According to the Centers for Disease Control and Prevention, obesity is a major risk factor for osteoarthritis, a degenerative joint disease that affects more than a third of adults over the age of 60. So, for people who are obese—meaning they have a body mass index (BMI) of 30 or above—there is a statistically higher likelihood that they will develop osteoarthritis.
Why is obesity a risk factor for osteoarthritis?
When discussing knee osteoarthritis, one might assume that the added load caused by obesity is what causes the joint degeneration present in knee osteoarthritis – but that would be only partially correct. Studies show that obese people also have more arthritic changes in their neck and in the joints of their fingers. The current explanation is that fat (particularly abdominal fat, a.k.a the beer belly) changes the metabolism of the whole body increasing chances of osteoarthritis.
Can losing weight decrease knee joint deterioration?
Although it’s established that obesity can put someone at higher risk for knee joint deterioration, the question is whether the opposite is also true. Can losing weight help decrease the rate of knee joint deterioration? And, if so, how much weight must one lose?
An MRI study done by scientists at the University of California, San Francisco aimed to explore these questions and found that obese people who lose a substantial amount of weight can significantly slow the degeneration of their knee cartilage.
How California scientists concluded that losing weight can decrease knee joint deterioration
The MRI study, mentioned above, investigated the association between different degrees of weight loss and the progression of knee cartilage degeneration in 506 overweight and obese patients from the Osteoarthritis Initiative, a nationwide research study focused on the prevention and treatment of knee osteoarthritis. The patients either had mild to moderate osteoarthritis or risk factors for the disease. They were divided into three groups: a control group who did not lose weight, a second group who lost a little weight, and a third group who lost more than 10 percent of their body weight. The researchers then used MRI to quantify knee osteoarthritis.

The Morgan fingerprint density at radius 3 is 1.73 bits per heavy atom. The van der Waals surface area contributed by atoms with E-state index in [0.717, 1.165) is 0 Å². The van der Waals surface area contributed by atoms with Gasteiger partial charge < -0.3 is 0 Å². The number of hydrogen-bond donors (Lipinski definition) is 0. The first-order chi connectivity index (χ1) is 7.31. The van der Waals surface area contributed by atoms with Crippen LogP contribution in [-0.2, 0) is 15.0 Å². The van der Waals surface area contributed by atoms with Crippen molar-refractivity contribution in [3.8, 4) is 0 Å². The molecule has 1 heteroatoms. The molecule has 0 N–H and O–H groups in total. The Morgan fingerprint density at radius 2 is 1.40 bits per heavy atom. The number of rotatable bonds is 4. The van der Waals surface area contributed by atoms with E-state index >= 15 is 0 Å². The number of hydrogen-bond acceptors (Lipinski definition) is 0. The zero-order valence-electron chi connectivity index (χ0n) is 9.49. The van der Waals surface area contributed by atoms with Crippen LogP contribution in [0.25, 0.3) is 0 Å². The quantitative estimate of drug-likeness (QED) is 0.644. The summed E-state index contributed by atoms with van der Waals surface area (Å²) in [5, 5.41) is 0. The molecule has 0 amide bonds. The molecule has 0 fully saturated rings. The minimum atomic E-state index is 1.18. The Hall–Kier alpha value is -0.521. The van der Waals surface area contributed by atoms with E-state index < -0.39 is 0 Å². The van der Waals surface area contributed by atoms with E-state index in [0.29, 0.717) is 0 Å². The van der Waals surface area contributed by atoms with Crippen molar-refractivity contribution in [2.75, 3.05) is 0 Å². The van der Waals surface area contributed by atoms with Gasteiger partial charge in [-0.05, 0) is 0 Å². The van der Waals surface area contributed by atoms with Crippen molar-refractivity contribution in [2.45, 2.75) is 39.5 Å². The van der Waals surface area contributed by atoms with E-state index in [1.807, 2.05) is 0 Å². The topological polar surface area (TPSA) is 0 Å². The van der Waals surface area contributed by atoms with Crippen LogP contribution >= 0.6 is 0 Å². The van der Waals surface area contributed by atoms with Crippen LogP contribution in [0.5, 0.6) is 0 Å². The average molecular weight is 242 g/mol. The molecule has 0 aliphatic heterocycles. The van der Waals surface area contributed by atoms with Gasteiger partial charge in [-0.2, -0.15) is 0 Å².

When the researchers analyzed differences in the quality of cartilage among the three groups over a four-year time span, they found evidence that weight loss has a protective effect against cartilage degeneration and that a larger amount of weight loss is more beneficial.
“Cartilage degenerated a lot slower in the group that lost more than 10 percent of their body weight, especially in the weight-bearing regions of the knee. However, those with 5 to 10 percent weight loss had almost no difference in cartilage degeneration compared to those who didn’t lose weight.”
“Substantial weight loss not only slows knee joint degeneration—it also reduces the risk of developing osteoarthritis. Along with moderate exercise, weight loss is one of the primary interventions against the disease”
“It’s most helpful if these lifestyle interventions take place as early as possible” says the study’s lead author, Alexandra Gersing, (M.D.).
Double trouble – coping with both arthritis and obesity
The catch 22 for overweight people who struggle with arthritic knee pain is the dual barriers preventing them from getting exercise, which in turn increases their likelihood of weight gain and decreased joint function. Therefore, it is crucial to make therapies available that can make exercise possible for people suffering from arthritis and/or obesity.
Therapies such as water aerobics, take much of the weight caused by gravity out of the equation, making movement and exercise more feasible. Alternatively, physical therapy can help patients move better, with less pain, and therefore make it possible for them to do more types of exercise. AposTherapy® both reduces some of the weight from the painful part of the knee joint and makes daily activities into an exercise. This makes it possible for patients to experience improved function and less pain while doing regular walking and going about daily activities.
The bottom line is that people struggling with obesity and joint pain should not wait until things get worse. Taking a proactive approach to weight loss and joint health pays off in the long run.